Subway deems McDonald's shameful?

The sub-slinger simply told us something we already know.

By InvestorPlace May 22, 2013 8:53AM
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Fastfood working (© Creatas/PictureQuest)By Kyle Woodley


Stick to sandwiches, Subway.


The "House That Jared Built" recently went on the offensive against McDonald's (MCD) and the rest of the fast-food gang by unleashing the results of a survey gauging customer "shame."


The results were both entirely predictable and mostly useless. Reports Business Insider:


"... 1,001 Americans from just about every demographic were polled, participants were asked which bag they were most embarrassed to carry on the street: Taco Bell, McDonald's, Subway, or Wendy's."


"Subway got 11 percent of the vote, Wendy's got 14 percent, Taco Bell received 33 percent, and McDonald's ran away with 42 percent. A whopping 48 percent of all women polled said that they wouldn't be caught dead with a McDonald's bag, and 46 percent of all respondents between 18 and 34 felt the same way."


So, people were less ashamed the more fit-focused their fast food was? You don't say.

This information is damning in theory, but doesn't tell us much we didn't already know … nor is it particularly useful.


The big wrench in this survey is the difference between Subway and the fast-food trio of Wendy's (WEN), Yum Brands' (YUM) Taco Bell and McDonald's. But I'm not talking health -- I'm talking drive-thrus. Namely, the latter three have 'em (and use 'em), whereas the former only has a handful among its 40,000 or so locations.


It's not that walk-up traffic doesn't exist -- McDonald's, for instance, gets roughly 60% of its business from drive-thrus, so the remaining 40% is foot traffic. But that means 60% of its sales come from people who don't have to worry about the knowing glances they'd endure at their local bridge club should they be caught paper-bagging it down Main Street … because they can hide it under the passenger-side seat.


Then, you have the fact that some sizable part of the remaining 40% in foot traffic would be dine-in service; these people could only be caught by others committing the same social faux pas, and thus at the worst would only face a blackmail stalemate.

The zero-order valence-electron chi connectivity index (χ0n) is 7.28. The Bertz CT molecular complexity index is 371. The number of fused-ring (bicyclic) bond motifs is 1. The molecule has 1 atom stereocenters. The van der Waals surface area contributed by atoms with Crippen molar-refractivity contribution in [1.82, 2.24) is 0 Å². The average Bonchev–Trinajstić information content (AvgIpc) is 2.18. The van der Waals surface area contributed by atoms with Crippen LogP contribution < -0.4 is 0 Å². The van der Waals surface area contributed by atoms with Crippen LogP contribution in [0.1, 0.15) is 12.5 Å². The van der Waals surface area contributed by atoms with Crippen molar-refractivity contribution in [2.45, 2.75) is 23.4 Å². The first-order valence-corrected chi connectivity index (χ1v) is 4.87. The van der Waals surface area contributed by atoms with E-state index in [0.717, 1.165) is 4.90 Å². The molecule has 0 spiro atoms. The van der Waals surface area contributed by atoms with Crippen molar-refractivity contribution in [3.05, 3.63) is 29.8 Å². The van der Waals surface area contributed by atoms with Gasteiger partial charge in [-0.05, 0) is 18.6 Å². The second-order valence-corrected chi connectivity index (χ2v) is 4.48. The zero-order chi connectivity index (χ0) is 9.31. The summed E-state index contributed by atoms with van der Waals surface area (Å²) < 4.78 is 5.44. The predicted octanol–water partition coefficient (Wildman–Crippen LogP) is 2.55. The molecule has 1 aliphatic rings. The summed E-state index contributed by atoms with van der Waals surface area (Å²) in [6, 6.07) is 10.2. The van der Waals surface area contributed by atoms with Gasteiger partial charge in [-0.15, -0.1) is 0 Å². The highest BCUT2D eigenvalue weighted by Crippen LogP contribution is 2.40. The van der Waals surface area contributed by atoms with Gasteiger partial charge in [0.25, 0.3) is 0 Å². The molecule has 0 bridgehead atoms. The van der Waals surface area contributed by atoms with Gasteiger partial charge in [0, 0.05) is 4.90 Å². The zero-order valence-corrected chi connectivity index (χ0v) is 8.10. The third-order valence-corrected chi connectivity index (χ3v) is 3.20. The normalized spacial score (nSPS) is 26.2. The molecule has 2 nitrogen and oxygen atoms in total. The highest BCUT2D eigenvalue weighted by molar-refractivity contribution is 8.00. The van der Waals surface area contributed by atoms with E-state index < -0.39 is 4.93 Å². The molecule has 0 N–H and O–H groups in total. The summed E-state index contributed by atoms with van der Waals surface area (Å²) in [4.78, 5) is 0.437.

You might argue that this shaming effect could be more so felt in big cities, where walking is more frequent (and drive-thrus more scarce), but then I'd point out these restaurants' target audiences: McDonald's and Taco Bell in particular market and cater to younger, lower-income audiences, whereas Subway -- which does plenty of its own dealing via $5 footlongs, etc. -- puts its primary focus on its healthy superiority.


Frankly, the former camp is much less likely to give a damn.


It also should be pointed out that shame is hardly the perfect dissuasion. There's a reason we're all familiar with the term "guilty pleasure" -- we know there's a certain stigma that goes along with enjoying something, but we still do it anyway.


And lest Subway get too holier-than-thou-art, it should check out this recent study calling shenanigans on the sub-maker's claim to health fame.


McDonald's has its share of problems, no doubt. Same-store sales have become particularly problematic at various times during the past six months, the company has been forced to revamp its unwieldy menu and yes, McDonald's does face pressure from an increasingly health-conscious America.


But what the neighbors might say when they catch you cramming down McDoubles ain't one of them.


Kyle Woodley is the Deputy Managing Editor of InvestorPlace.com. As of this writing, he did not hold a position in any of the aforementioned securities. Follow him on Twitter at @IPKyleWoodley.


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